A retired bank executive has admitted he stole more than $300,000 from a District woman's estate for his personal business investment.

Arthur Freeman, 83, of the 1300 block of Upshur Street NW, pleaded guilty last week in Superior Court to one count of felony theft in his role as personal representative for the estate of Nettie Banks. For years he had told the D.C. Superior Court's probate division and Banks's heirs that he had done nothing improper -- until prosecutors began gathering evidence against him.

Freeman could have faced up to 10 years in prison but is unlikely to spend time behind bars. Prosecutors, who noted Freeman's age and recent brain aneurysm, said they are willing to waive a prison sentence in exchange for his help in repaying Banks's heirs.

Freeman is scheduled to be sentenced July 30, but some relatives question whether they will ever recover their losses.

"He either made bad investments or has hidden it very well," said Debbie Banks Lange, Banks's granddaughter. "I was very glad that we have come to the point where he's admitted guilt, at least."

Banks, the widow of an industrious real estate investor, had amassed an estate worth $800,000 in Washington properties by the time she died in June 1997.

Freeman met Banks while he worked at Industrial Bank of Washington, and he then became executor of her will. After she died, the D.C. Superior Court appointed him personal representative for her estate.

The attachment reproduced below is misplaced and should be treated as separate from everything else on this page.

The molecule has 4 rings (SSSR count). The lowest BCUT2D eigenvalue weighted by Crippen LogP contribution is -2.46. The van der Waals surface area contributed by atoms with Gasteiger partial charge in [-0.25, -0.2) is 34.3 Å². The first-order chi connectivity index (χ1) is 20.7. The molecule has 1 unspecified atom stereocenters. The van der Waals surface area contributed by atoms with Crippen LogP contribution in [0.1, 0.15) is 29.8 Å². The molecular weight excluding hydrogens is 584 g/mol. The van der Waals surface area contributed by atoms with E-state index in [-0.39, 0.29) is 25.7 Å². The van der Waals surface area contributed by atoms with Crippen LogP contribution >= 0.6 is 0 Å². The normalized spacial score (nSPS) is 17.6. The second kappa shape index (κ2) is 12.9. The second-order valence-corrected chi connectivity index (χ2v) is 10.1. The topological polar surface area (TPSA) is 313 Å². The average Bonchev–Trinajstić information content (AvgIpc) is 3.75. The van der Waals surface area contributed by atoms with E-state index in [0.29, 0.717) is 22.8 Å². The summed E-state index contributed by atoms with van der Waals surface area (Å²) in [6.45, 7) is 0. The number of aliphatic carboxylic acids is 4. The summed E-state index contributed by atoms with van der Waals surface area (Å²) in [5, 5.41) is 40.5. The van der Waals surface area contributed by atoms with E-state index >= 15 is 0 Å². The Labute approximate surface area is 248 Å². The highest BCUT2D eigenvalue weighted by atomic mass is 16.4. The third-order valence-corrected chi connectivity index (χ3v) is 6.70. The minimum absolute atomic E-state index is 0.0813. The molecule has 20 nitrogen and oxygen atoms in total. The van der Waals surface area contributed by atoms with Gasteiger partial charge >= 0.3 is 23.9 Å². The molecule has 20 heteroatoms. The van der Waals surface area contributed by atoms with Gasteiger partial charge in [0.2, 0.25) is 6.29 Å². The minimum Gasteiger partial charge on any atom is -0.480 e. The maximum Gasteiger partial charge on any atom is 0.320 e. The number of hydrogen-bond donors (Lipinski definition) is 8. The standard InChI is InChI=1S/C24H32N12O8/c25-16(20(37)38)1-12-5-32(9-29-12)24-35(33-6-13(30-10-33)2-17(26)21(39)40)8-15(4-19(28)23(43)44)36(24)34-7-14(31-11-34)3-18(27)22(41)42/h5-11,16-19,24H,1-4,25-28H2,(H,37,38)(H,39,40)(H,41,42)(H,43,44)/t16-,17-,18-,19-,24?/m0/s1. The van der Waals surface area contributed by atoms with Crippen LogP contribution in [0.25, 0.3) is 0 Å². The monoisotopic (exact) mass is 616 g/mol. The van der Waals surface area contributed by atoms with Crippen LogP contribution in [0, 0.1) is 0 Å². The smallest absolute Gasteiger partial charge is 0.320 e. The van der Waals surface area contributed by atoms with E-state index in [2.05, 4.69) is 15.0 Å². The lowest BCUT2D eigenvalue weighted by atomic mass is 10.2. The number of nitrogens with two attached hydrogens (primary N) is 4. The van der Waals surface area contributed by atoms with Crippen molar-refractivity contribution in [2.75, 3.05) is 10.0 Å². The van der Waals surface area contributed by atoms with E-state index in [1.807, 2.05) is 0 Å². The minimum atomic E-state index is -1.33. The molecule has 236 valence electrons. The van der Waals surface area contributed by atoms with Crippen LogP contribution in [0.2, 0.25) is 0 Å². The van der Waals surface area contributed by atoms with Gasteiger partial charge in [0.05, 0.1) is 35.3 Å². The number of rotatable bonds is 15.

Freeman, who has declined to comment pending sentencing, ignored most of his legal duties as caretaker of Banks's estate for six years. He failed to properly inventory and value the estate assets, file tax returns, disburse any of the gifts Banks specifically willed to loved ones or pay the bills of the estate, according to prosecutors. But the probate court of the D.C. Superior Court took little notice of his failings until Lange complained, court records show.

In July 2001, after none of the 19 heirs had received any money, Lange urged the court to remove Freeman or have him post a bond to insure the estate. Instead, Judge Jose Lopez ordered Freeman and the family to take their dispute to a court mediator.

In January 2002, after relatives warned that only $19,000 was left in Banks's accounts, Lopez removed Freeman as personal representative.

A court investigator said that he could not determine where the money had gone and that Freeman had refused to cooperate. Checking account records indicate that Freeman had written checks of $139,336 to Camsan Corp., a Jamaican development firm; $35,000 to a Maryland lawyer; and $96,000 for cash, all for unexplained reasons, in 1998 and 1999.

The investigator urged Lopez to have Freeman's work reviewed. Lopez scheduled a hearing for November 2002 to let Freeman explain.

When Freeman's explanation did not satisfy Lopez, the judge found that $557,789 in the estate was not accounted for and ordered him to repay that amount to Banks's heirs. Lopez also referred the case to federal prosecutors.

At that time, Freeman reported having cash assets of just $48.

Prosecutors later were able to document that Freeman had withdrawn more than $300,000 from the estate. Some money remains in the estate, in the form of unsold real estate.

Lange's attorney, Mike Springmann, said he had mixed feelings about the guilty plea.

"I'm pleasantly surprised that the government actually did something," he said. "The unfortunate thing is the government doesn't know where the money is, and I really wonder if Freeman is going to find the money for them. If Judge Lopez had pinned this guy to the mat a few years earlier, this wouldn't have taken so long."

Lange said she warns people to carefully monitor people who may try to influence and take advantage of their aging parents and relatives. "She had heard his good credentials," Lange said of her grandmother's belief in Freeman. "She trusted him."